Almost any restaurant that survives for more than 5 years has routine ups and downs in it's business cycles. Whether it's good, bad or so-so usually depends upon who's in the kitchen and how closely kitchen management is keeping an eye on things. Since Super Cocina employs what are essentially home cooks that make their own specialties and not set recipes, it only stands to reason that as the cooks come and go there will be some ups and downs with what is served. SC may simply be in a transitional phase where some of the really great cooks have moved on and they've not yet been able to find and recruit new ones that are as good (or better). It's probably just a matter of time.

          It's hard to keep the level of food at consistency high levels for long periods of time with what is most likely a very transitory kitchen/cooking staff. That Super Cocina has been able to do it for years is pretty amazing and I'd be willing to be they will return to their previously high levels at some point in the not too distant future.

            1. re: Bobierto

              Broadway, just S of L st in chula vista

          1. Great list K.R

            My list would also include. El Torito, On the Border, Chevys, and Southbeach Bar and Grill. Just Kidding: P

            Two more places I would add to KRs List

            El Borrego. The particular dish I love at El Borrego is the Mixote of course. I also feel their handmade tortillas are among the top three in San Diego. Ironically these are two items not found at Aqui.

            La Fachada (Truck) although they can run inconsistent. I would put this place right behind El Paisa. Find me another place that makes a better Gordita.

            Are we also talking cold treats? If so

            Nieveria Tocumbu – Its not easy finding Elote, Guayaba, Rose Pedal ice cream in San Diego. This Nieve specialist from Tocumbo does it and does it right. The customer service here is outstanding. After coming in a few times and requesting Rose Petal Ice cream the owner made us our own batch.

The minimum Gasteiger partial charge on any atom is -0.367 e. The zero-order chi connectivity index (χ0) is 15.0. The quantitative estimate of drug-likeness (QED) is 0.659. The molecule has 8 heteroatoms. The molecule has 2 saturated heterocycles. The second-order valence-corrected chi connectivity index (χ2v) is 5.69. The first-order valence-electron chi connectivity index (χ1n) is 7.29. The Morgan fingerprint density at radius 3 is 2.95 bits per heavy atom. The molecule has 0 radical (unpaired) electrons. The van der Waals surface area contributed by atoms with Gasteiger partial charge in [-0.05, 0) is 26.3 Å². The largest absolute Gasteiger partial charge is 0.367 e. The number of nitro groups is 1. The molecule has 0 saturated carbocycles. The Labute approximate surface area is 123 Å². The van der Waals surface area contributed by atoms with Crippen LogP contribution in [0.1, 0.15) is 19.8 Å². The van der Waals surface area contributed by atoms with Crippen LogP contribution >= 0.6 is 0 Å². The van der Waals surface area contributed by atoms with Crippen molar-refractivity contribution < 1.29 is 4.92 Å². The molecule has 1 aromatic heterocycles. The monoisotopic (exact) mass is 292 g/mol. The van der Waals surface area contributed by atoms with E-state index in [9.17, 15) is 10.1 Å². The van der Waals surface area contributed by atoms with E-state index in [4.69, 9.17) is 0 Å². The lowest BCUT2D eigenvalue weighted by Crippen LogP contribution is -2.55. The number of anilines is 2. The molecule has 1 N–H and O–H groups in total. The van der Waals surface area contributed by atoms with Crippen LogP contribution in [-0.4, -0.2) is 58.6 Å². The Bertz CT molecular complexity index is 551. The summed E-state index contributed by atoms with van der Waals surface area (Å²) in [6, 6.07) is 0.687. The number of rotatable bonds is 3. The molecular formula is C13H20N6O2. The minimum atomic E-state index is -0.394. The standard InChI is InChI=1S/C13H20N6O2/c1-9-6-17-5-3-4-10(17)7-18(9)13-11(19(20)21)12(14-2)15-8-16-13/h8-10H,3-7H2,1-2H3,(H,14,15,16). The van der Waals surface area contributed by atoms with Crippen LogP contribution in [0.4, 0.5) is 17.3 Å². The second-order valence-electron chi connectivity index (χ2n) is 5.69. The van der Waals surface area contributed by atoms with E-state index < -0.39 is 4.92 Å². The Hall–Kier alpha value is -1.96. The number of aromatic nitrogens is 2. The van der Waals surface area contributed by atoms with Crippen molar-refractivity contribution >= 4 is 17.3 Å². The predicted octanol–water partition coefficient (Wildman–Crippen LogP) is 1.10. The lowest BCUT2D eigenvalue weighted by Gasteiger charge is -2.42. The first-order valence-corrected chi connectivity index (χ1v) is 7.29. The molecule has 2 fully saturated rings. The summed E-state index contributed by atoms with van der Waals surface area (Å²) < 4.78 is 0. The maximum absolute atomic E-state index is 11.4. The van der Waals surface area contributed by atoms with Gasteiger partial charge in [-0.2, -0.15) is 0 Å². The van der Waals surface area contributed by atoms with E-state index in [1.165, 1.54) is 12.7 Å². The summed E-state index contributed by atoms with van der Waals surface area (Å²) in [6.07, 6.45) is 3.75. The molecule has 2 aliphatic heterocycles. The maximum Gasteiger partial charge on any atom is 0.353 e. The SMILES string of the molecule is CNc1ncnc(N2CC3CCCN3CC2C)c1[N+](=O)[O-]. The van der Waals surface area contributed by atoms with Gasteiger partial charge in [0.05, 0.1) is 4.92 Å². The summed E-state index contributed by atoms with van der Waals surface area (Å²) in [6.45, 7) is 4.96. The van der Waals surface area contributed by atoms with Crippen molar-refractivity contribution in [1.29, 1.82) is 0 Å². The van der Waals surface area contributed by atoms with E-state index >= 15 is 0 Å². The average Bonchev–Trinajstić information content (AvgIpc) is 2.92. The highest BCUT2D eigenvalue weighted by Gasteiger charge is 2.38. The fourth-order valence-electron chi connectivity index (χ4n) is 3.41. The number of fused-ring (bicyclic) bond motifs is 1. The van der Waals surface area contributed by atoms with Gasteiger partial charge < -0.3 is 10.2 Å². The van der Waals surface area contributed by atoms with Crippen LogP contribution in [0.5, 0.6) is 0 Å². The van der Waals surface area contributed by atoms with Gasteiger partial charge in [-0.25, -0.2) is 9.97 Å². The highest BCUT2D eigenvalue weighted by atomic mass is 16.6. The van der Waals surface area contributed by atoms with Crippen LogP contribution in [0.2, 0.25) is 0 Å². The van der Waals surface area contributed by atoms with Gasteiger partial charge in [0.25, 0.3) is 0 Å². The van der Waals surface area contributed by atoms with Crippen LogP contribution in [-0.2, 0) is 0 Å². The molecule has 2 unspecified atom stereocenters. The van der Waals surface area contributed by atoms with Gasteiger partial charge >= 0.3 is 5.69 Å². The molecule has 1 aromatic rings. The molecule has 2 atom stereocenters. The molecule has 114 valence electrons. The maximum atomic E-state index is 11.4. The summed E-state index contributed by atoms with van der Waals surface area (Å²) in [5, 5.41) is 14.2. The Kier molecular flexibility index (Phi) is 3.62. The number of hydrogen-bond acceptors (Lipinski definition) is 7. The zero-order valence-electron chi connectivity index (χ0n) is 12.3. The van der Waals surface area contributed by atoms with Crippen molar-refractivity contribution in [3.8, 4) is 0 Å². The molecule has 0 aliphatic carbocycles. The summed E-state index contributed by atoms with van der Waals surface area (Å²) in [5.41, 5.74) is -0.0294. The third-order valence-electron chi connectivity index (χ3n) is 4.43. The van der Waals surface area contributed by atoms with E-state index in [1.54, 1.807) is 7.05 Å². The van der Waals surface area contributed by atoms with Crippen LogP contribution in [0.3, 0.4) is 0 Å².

Tejuino la Dona - Nieve De Garafa and Tejuino, two more hard to find specialties.

            Honey Bananna- They also make a fine Tejuino along with some other fine drinks.

            Panchitas – My concha fix

            I would like to add more as time permits specifically on dishes from places on the list.

            1. I have essentially stopped eating meat, feedlot meat anyway, so the only places I've been since then are Mariscos German, and El Comal for their veggie burrito.

              Lame, I know.

              1. It has been a few years for me, but CIEN ANOS in Tijuana was very good. It is formal, Jacket and Tie.

                3 Replies
                1. re: normalheightsfoodie

                  I think the Mods might zap your recommendation for Cien Anos (which, btw, I believe is now defunct)... but I think a sister thread in the Mexico board might be a gread idea.

                  1. re: Eat_Nopal

                    No, Cien Anos is actually still in Existence! They were at a Event put on by Gobierno BC - unfortunately it was swampt and didnt get to try anything.

                  2. re: normalheightsfoodie

                    i have heard on fairly good authority (TJ life-long residents and foodies) that although Cien Anos may have some remarkable food, it was mainly started as a money laundering site for a local drug cartel. I'm not really too fazed about traveling to Baja in the current, seemingly violent environment because I think that American tourists are safe (unless traveling unlit roads in the middle of the night), but this is one destination restaurant that I would avoid.

                  3. Sorry for not staying on topic but I just wanted to clarify. The original Cien Anos is still opened in Zona Rio. Hacienda Cien Anos often confused with Cien Anos was managed separately and is closed. Hacienda Cien Anos (not Cien Anos) was the restaurant listed on the U.S. Treasury list of suspected money launderers.

                    BTW I still dream of the fabulous tuetano con champinones from Cien Anos